Former Trump chief of staff Mark Meadows said Wednesday’s decision from Facebook is “the latest page in the book of big tech coming after conservatives.”
In a statement the day after the pro-Trump riots, fuelled by his persistent lie that the 2020 election was “stolen” from him and his supporters, Facebook CEO Mark Zuckerberg announced that “the risks of allowing President Trump to continue to use our service during this period are simply too great.”
“His decision to use his platform to condone rather than condemn the actions of his supporters at the Capitol building has rightly disturbed people in the US and around the world,” Mr Zuckerberg wrote in a post on 7 January. “We removed these statements yesterday because we judged that their effect – and likely their intent – would be to provoke further violence.”
In their first appearance in Washington DC since the riot, Mr Zuckerberg, Twitter CEO Jack Dorsey and Google’s Sundar Pichai faced a panel of Democratic lawmakers furious about the persistence of misinformation on their platforms, while Republicans – conflating “misinformation” with political speech objectionable to liberal Democrats – accused the companies of censorship.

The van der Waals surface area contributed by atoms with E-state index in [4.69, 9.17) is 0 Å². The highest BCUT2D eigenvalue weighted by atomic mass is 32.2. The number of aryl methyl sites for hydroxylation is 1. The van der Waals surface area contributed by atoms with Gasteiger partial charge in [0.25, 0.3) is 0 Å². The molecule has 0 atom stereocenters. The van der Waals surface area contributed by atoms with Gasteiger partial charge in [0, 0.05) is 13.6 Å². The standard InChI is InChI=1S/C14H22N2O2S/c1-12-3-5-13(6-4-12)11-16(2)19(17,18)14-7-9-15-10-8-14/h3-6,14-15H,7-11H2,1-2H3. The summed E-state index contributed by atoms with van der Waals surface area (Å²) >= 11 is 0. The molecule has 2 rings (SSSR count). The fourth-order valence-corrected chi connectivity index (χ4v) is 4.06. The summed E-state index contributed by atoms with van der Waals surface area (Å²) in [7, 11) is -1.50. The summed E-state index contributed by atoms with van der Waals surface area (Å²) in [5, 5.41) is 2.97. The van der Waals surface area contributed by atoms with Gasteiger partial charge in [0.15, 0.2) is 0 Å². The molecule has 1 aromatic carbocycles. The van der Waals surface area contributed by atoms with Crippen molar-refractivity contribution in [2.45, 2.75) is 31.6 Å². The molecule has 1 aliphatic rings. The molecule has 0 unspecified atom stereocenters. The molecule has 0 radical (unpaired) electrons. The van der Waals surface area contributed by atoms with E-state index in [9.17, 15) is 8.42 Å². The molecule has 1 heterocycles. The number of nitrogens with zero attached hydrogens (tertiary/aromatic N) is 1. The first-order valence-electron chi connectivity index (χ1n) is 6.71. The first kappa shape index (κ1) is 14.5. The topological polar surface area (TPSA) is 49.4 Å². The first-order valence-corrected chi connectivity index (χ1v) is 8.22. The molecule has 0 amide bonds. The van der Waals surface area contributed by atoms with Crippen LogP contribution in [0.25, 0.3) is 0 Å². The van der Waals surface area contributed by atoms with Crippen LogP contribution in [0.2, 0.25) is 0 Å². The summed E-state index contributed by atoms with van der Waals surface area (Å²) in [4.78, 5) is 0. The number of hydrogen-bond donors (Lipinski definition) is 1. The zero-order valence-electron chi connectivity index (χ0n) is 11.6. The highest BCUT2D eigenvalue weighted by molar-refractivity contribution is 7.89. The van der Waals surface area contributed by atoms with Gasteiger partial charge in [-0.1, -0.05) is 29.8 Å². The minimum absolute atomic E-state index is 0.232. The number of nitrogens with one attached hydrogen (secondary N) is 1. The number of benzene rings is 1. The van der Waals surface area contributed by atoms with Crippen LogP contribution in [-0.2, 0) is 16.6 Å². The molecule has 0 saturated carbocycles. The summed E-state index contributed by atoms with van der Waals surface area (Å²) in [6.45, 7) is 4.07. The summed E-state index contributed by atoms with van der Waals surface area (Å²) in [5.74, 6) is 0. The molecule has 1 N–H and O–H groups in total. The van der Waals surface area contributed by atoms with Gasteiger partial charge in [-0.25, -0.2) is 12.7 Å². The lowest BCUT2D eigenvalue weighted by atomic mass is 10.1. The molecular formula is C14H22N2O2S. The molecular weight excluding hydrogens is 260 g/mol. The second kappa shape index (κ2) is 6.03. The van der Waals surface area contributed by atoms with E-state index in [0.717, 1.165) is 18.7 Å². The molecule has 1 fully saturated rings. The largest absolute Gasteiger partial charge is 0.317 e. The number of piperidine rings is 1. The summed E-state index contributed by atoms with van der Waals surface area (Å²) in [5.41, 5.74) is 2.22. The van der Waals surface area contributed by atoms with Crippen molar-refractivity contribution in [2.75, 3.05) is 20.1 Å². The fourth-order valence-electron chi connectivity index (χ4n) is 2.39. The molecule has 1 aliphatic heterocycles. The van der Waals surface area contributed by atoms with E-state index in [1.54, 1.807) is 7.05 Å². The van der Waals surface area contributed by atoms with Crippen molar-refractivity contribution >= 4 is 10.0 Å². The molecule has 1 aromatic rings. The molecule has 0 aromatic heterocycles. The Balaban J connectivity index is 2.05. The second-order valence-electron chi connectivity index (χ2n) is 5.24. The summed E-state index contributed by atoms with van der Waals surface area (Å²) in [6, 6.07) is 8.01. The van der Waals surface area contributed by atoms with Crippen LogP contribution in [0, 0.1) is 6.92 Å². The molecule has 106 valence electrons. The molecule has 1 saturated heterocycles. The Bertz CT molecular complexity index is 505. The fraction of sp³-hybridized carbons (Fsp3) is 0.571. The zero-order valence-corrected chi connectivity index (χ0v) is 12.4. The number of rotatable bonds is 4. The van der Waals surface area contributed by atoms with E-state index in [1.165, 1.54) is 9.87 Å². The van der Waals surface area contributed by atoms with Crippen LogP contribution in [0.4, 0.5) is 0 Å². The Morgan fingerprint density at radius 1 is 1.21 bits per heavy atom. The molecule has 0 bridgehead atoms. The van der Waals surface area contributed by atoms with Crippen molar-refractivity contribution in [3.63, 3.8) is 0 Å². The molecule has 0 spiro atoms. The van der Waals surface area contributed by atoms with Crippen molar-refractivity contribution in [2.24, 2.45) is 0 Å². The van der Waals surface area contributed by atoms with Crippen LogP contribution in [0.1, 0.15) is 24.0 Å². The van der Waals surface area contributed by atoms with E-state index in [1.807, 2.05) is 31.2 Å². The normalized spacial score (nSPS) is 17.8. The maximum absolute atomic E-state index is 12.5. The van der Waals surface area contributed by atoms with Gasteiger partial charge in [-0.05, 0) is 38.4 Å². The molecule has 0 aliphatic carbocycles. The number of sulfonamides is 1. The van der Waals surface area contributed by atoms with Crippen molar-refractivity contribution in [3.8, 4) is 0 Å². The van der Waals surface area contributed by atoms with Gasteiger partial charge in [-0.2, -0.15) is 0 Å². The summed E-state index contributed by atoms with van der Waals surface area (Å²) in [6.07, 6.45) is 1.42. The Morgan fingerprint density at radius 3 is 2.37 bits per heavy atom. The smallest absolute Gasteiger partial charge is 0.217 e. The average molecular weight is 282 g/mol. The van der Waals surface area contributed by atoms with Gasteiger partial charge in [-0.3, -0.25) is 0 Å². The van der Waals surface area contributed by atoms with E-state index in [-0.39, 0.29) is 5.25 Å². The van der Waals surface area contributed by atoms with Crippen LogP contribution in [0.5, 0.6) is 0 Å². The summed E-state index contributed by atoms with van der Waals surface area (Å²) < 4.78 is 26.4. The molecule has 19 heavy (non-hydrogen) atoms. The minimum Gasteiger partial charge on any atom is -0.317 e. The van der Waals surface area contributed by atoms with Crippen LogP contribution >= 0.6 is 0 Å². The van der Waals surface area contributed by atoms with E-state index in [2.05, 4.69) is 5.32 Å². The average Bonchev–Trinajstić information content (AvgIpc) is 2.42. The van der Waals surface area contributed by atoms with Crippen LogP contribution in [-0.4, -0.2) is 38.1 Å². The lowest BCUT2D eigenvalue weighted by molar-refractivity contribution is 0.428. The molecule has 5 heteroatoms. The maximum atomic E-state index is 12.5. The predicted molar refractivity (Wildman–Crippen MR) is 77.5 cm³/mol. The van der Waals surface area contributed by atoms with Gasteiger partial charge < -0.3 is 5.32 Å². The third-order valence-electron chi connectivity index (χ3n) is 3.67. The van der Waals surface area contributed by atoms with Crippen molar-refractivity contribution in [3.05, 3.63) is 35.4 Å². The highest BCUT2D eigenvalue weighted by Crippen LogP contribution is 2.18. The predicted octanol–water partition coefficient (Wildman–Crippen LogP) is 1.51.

Mr Zuckerberg said he believes Mr Trump “should be responsible for his words and that the people who broke the law should be responsible for their actions” in his opening statement.
He said that Facebook did its “part to secure the integrity of the election, and then on January 6, President Trump gave a speech rejecting the results and calling on people to fight.”
But Mr Zuckerberg cast doubt on his company’s platforms’ responsibility for increased polarisation and political division in the US, saying that he believes the “division we see today is primarily the result of a political and media environment that drives Americans apart, and we need to reckon with that if we’re going to make progress.”
“The reality is our country is deeply divided right now, and that isn’t something that tech companies alone can fix,” Mr Zuckerberg said.
He pointed to the misinformation surrounding Spanish-language campaigns in Florida that was also “amplified on TV and in traditional news as well.”
“There was certainly some of this content on Facebook, and it’s our responsibility to make sure that we’re building effective systems that can reduce the spread of that,” he said. “I think a lot of those systems performed well during this election cycle.”
Asked on Tuesday whether the White House anticipates changing its messaging strategy should Mr Trump’s accounts be reinstated, press secretary Jen Psaki said, simply, “No.”